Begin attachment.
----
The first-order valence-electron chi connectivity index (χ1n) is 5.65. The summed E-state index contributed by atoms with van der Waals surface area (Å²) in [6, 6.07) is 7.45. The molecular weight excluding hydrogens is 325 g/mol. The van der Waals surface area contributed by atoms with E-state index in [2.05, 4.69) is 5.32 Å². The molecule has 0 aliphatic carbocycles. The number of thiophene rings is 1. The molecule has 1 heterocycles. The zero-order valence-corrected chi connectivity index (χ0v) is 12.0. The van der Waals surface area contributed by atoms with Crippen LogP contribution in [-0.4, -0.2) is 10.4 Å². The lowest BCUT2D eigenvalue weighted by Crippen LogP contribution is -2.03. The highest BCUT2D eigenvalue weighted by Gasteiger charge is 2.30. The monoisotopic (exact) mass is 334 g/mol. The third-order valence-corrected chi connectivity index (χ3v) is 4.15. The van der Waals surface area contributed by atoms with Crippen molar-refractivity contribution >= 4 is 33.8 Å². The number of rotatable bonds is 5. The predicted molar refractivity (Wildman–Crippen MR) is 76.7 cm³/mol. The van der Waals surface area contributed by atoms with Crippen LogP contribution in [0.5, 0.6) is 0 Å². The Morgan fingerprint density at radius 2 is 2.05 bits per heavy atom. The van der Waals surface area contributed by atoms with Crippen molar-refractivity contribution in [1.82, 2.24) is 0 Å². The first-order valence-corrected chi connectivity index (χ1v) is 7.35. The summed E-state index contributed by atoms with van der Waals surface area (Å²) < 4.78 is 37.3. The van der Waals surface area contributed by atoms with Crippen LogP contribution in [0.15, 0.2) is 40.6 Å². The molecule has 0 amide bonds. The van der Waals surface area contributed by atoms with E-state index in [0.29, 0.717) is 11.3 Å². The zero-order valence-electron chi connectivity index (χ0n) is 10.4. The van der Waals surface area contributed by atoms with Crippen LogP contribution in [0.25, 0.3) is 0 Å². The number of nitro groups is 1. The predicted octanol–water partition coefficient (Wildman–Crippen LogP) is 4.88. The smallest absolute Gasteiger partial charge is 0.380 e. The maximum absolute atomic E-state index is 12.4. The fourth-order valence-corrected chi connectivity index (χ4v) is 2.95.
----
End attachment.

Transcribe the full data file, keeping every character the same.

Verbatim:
The first-order valence-electron chi connectivity index (χ1n) is 5.65. The summed E-state index contributed by atoms with van der Waals surface area (Å²) in [6, 6.07) is 7.45. The molecular weight excluding hydrogens is 325 g/mol. The van der Waals surface area contributed by atoms with E-state index in [2.05, 4.69) is 5.32 Å². The molecule has 0 aliphatic carbocycles. The number of thiophene rings is 1. The molecule has 1 heterocycles. The zero-order valence-corrected chi connectivity index (χ0v) is 12.0. The van der Waals surface area contributed by atoms with Crippen LogP contribution in [-0.4, -0.2) is 10.4 Å². The lowest BCUT2D eigenvalue weighted by Crippen LogP contribution is -2.03. The highest BCUT2D eigenvalue weighted by Gasteiger charge is 2.30. The monoisotopic (exact) mass is 334 g/mol. The third-order valence-corrected chi connectivity index (χ3v) is 4.15. The van der Waals surface area contributed by atoms with Crippen molar-refractivity contribution >= 4 is 33.8 Å². The number of rotatable bonds is 5. The predicted molar refractivity (Wildman–Crippen MR) is 76.7 cm³/mol. The van der Waals surface area contributed by atoms with Crippen LogP contribution in [0.5, 0.6) is 0 Å². The Morgan fingerprint density at radius 2 is 2.05 bits per heavy atom. The van der Waals surface area contributed by atoms with Crippen molar-refractivity contribution in [1.82, 2.24) is 0 Å². The first-order valence-corrected chi connectivity index (χ1v) is 7.35. The summed E-state index contributed by atoms with van der Waals surface area (Å²) < 4.78 is 37.3. The van der Waals surface area contributed by atoms with Crippen LogP contribution in [0.15, 0.2) is 40.6 Å². The molecule has 0 amide bonds. The van der Waals surface area contributed by atoms with E-state index in [0.29, 0.717) is 11.3 Å². The zero-order valence-electron chi connectivity index (χ0n) is 10.4. The van der Waals surface area contributed by atoms with Crippen LogP contribution in [0.25, 0.3) is 0 Å². The number of nitro groups is 1. The predicted octanol–water partition coefficient (Wildman–Crippen LogP) is 4.88. The smallest absolute Gasteiger partial charge is 0.380 e. The maximum absolute atomic E-state index is 12.4. The fourth-order valence-corrected chi connectivity index (χ4v) is 2.95.